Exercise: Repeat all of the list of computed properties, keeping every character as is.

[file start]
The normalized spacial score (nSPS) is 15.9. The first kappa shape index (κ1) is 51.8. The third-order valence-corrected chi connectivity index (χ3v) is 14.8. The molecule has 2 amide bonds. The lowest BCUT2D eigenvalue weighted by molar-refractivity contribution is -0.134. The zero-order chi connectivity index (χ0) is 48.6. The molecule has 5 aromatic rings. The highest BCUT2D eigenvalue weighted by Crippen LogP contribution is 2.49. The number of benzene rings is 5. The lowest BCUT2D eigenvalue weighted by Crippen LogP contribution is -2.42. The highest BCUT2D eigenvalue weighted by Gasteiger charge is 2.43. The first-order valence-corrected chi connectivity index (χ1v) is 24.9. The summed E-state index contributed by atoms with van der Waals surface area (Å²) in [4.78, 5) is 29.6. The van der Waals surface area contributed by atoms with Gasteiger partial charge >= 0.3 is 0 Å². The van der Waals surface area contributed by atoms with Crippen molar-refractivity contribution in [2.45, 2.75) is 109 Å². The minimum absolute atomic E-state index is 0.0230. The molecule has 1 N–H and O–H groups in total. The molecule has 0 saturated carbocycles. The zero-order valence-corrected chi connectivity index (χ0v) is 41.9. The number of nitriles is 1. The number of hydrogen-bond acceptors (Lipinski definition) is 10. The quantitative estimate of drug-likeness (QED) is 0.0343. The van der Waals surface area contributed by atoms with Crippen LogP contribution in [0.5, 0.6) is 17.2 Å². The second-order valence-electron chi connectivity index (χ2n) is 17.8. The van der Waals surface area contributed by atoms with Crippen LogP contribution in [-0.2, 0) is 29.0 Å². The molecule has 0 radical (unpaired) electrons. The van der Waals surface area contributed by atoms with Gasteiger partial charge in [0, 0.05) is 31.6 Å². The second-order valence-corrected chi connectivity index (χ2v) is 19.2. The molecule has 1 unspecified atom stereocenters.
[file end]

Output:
The normalized spacial score (nSPS) is 15.9. The first kappa shape index (κ1) is 51.8. The third-order valence-corrected chi connectivity index (χ3v) is 14.8. The molecule has 2 amide bonds. The lowest BCUT2D eigenvalue weighted by molar-refractivity contribution is -0.134. The zero-order chi connectivity index (χ0) is 48.6. The molecule has 5 aromatic rings. The highest BCUT2D eigenvalue weighted by Crippen LogP contribution is 2.49. The number of benzene rings is 5. The lowest BCUT2D eigenvalue weighted by Crippen LogP contribution is -2.42. The highest BCUT2D eigenvalue weighted by Gasteiger charge is 2.43. The first-order valence-corrected chi connectivity index (χ1v) is 24.9. The summed E-state index contributed by atoms with van der Waals surface area (Å²) in [4.78, 5) is 29.6. The van der Waals surface area contributed by atoms with Gasteiger partial charge >= 0.3 is 0 Å². The van der Waals surface area contributed by atoms with Crippen molar-refractivity contribution in [2.45, 2.75) is 109 Å². The minimum absolute atomic E-state index is 0.0230. The molecule has 1 N–H and O–H groups in total. The molecule has 0 saturated carbocycles. The zero-order valence-corrected chi connectivity index (χ0v) is 41.9. The number of nitriles is 1. The number of hydrogen-bond acceptors (Lipinski definition) is 10. The quantitative estimate of drug-likeness (QED) is 0.0343. The van der Waals surface area contributed by atoms with Crippen LogP contribution in [0.5, 0.6) is 17.2 Å². The second-order valence-electron chi connectivity index (χ2n) is 17.8. The van der Waals surface area contributed by atoms with Crippen LogP contribution in [-0.2, 0) is 29.0 Å². The molecule has 0 radical (unpaired) electrons. The van der Waals surface area contributed by atoms with Gasteiger partial charge in [0, 0.05) is 31.6 Å². The second-order valence-corrected chi connectivity index (χ2v) is 19.2. The molecule has 1 unspecified atom stereocenters.